A live hand grenade tossed into a crowd in the Georgian capital of Tbilisi last week posed "a threat to the health and welfare" of President Bush...Yes, I would say that a grenade tossed towards the president would be a threat to the health and welfare of the president. For a follow-up, try checking out grenades tossed towards a badger. Are they truly a threat the badger, or are badger-bits a natural badger state?
Atlanta, the city where the big news is when Bobby Brown and Whitney Houston are not involved in a criminal act:
And in a twist, the oft-troubled Brown was not--we repeat, not--involved in the incident.Well, you have to admit, he's getting better. At least it wasn't Bobby directly, just the people he hires. Which, to bring about the inevitable pun, is his perogative.
Wil Wheaton posted an interesting commentary he gave to a reporter on this being "the end of a golden age for geeks". The logic being, with Star Trek, Star Wars and Lord of The Rings all made, there's nothing left for anyone of a geek persuasion to watch. Now, the logic's a bit weak: I'm not going to stop being a geek just because George Lucas finally decided to finish what he started, and that Paramount finally decided to stop milking a dead cow. Most death tolls are either blatantly obvious or way premature (Apple has been dying for nearly 20 years now, according to the press). Sci-fi falls into the latter, by far. As Wil points out:
There was an explosion of geeky goodness in the last few years, and now it's time to step back, and . . . well, thin the herd, I guess. We're at the dawn of a new geek era. The sun is only setting on the prologue.It's worth a read for all of his commentary, plus his follow-up.
You have to love Charles Schulz, if nothing else, for his dedication to showing how kids view the world. Every comic strip has it's idiosynchracies, and Peanuts was no exception: adults were never shown as faces, except, it appears, in rare circumstances. In this case, it looks like a comic strip proposal, using a Peanuts pre-formatted page, was created using adults rather than kids.
Of course, for some other interesting and rare things that have occured in comic strips, note Beetle Bailey's eyes, Lena the Hyena's face, and BD without a helmet (much more recently, he's been permanently without one, something that, a strip in the 90s said, required outpatient surgery).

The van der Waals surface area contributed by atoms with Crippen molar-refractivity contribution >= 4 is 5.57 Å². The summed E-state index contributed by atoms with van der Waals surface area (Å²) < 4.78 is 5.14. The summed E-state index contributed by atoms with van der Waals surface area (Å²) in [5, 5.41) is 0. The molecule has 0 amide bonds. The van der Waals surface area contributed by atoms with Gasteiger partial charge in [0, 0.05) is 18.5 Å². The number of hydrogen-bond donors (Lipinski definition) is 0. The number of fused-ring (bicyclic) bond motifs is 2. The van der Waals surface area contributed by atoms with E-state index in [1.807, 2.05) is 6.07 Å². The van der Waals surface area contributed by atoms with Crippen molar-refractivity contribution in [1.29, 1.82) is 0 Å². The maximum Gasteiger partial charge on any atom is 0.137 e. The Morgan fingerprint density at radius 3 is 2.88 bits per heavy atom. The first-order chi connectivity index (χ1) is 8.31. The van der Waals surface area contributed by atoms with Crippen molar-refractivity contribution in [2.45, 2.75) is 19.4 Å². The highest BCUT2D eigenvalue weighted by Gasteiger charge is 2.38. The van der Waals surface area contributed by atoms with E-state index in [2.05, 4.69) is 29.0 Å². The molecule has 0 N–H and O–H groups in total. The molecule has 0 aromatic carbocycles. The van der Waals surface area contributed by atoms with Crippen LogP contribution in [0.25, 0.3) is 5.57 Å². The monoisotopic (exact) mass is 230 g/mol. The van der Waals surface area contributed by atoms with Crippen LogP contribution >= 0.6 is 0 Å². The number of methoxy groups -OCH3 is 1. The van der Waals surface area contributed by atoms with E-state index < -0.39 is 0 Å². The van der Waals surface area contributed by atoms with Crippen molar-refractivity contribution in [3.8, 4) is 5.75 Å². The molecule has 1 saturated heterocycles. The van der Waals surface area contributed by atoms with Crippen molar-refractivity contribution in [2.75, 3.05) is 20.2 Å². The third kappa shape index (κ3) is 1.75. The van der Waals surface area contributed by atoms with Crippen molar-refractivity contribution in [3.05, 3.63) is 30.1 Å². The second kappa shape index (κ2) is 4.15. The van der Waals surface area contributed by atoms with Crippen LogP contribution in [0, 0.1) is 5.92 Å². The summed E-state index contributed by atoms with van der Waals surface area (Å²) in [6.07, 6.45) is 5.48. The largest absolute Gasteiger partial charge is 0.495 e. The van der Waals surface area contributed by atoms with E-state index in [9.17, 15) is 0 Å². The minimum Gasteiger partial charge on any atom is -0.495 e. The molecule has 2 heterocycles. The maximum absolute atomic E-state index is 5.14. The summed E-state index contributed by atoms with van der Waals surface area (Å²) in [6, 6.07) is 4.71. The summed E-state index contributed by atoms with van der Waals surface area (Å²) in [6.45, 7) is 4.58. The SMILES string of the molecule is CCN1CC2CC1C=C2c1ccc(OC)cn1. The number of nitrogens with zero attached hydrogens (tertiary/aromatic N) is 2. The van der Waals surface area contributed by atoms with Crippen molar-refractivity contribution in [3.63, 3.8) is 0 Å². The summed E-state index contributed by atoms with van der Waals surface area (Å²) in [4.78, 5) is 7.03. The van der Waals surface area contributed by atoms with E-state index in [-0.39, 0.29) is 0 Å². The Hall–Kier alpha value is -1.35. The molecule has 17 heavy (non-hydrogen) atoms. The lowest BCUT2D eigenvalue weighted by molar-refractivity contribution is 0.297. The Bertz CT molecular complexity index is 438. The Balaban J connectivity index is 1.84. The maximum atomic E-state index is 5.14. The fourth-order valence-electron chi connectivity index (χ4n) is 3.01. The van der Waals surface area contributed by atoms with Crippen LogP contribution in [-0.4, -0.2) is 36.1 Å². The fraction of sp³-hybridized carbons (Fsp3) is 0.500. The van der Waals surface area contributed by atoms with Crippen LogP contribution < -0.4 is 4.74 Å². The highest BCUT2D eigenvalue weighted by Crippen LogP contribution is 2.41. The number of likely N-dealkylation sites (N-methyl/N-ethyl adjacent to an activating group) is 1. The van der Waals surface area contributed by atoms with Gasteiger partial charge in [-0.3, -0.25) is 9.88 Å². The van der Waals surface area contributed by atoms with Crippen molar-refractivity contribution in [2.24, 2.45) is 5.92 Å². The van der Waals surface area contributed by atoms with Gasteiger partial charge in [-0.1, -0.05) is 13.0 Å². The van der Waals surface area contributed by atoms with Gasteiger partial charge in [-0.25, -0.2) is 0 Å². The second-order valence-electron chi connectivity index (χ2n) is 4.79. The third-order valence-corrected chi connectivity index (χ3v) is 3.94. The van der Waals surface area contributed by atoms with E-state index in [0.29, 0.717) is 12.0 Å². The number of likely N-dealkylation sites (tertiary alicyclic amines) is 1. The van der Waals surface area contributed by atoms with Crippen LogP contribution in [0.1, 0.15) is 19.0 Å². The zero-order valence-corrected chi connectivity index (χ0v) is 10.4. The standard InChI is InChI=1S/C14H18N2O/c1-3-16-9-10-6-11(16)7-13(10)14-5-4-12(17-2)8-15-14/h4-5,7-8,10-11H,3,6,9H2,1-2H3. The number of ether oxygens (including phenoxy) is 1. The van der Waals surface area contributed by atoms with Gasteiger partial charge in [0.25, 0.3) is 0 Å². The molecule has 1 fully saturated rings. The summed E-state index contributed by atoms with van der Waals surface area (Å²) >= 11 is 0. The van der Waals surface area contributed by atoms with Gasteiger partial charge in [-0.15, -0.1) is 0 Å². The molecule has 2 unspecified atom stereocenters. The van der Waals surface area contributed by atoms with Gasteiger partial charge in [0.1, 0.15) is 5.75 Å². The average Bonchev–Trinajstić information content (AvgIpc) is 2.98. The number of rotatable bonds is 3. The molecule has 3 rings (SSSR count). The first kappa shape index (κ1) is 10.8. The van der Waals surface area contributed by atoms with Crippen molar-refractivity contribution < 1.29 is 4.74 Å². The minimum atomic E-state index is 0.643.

Artbots announced the participants in Artbots 2005, the "Robot Talent Show". Some of the participating robots look a little goofy in pictures, but then again, most robots look goofy until they move. The one pictured at left is called "Outerspace": "Its motivation is based on curiosity, the desire to explore the surrounding space looking for contact". If nothing else, being able to search it's localized area is very neat. I like the idea of robots who are curious, and want to learn more about what's surrounding them -- plus, the simplified lines and the interactive feature make me fascinated. If this is representative, it should be really cool... sadly, though, this year's is being held in Ireland, making it a bit far for me, at least, to reach it.
Why does this make me think of the Kodoma from the movie Princess Mononoke? I mean, aside from the fact that they're round and squishy like them, as well as short, and the same color? And is it just me, or is it not creepy that, according to Gizmodo, "It has no arms but can scream..."
Announced today, the guys who make the Roomba introduced Scooba, a mopping version of their robot. Looks very cool, although it's using a "specially formulated" version of floor cleaner -- can anyone say Gillette's Rule Of Marketing?
Despite that, the idea of a mopping robot is wonderful -- who doesn't want to have someone or something that can do the mopping for you? I'd like one that does *both* vacuuming and mopping, though. In order to do both now, you'd have to buy a Roomba and a Scooba; unless you have a larger place or a place with a lot of hardwood floors, that's overkill.
Back a while, I posted something about Gumstix, an extraordinarily small computer about the size of a pack of gum. Someone has taken a newer version of these, which contains Bluetooth, and built a set of flocking, flying robots. These robots are connected using something called a piconet, an ad-hoc localized network using Bluetooth. Each robot becomes both part of a swarm (in meatspace) and part of a grid network (in electronic space). I'm not sure which is cooler, the swarming idea, the piconet idea, or the flying robotics with off-the-shelf parts idea. Rapture!